YouTube Wants To Jump To Boob Tube

By John Ellis
|  Wednesday, Dec 2, 2009  |  Updated 9:11 AM EDT
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Google company YouTube is trying to get into show business.

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Google is aiming to supe up YouTube by offering streaming TV, for a fee.  

While the people at Google and YouTube have kept silent about the streaming TV idea, Peter Kaftka of MediaMemo claims that sources close to him have revealed that negotiations are taking place between the Web giants and the major TV networks.

If true, this is the latest attempt to compete with Apple’s iTunes, Amazon, the PlayStation store, and a growing number of other on-line TV deals.  It is also one more card in the deck falling from free to fee when it comes to Web content.

Google's official statement is that they do not comment on rumors but say they hope to expand their relationship with movie studios and television networks when it comes to the selection and type of content they offer to their community.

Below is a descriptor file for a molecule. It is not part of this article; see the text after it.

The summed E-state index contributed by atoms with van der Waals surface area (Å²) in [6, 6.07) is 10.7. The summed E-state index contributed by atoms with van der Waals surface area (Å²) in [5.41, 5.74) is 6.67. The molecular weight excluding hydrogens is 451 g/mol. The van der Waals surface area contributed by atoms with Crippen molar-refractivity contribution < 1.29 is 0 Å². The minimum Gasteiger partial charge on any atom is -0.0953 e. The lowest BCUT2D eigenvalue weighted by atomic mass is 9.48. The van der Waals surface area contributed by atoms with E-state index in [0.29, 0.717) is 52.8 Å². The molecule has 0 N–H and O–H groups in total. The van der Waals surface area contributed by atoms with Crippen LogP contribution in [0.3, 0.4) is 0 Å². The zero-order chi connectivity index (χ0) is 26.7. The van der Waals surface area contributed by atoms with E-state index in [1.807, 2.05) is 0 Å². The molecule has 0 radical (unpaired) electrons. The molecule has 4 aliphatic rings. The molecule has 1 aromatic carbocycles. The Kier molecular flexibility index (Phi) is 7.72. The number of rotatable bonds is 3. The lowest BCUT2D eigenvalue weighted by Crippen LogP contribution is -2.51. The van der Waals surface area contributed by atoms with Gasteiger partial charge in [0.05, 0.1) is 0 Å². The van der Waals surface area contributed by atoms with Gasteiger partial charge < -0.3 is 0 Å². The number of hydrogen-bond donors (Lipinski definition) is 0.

YouTube already streams some mainstream media TV shows for free, but falls far behind in comparison to their would-be competitors.

The immediate questions that come to mind are what prices are Google considering and whether or not they will be able to undercut other on-line offers.

And if Google can somehow offer cheaper prices than their competitors for the same content, the major networks may be forced to rework their contracts with the likes of iTunes and Amazon, the current leaders in the paid on-line TV show business.

The future of on-line media consumption is a given in today’s tech driven society and if Google wants in on the action they might have to consider what Hulu, the leader in free on-line TV, and iTunes are doing to stay competitive. Hulu is jumping on the Netflix bandwagon and offering a subscription based services with a flat (or fat) monthly fee.

At this point, any new revenue stream for YouTube other than ad dollars would be pure profit for Google, who acquired the company in November 2006. And since Google has failed thus far in slowing the appeal of the iPhone with its new Google phone, iTunes may look like an easier target.
 

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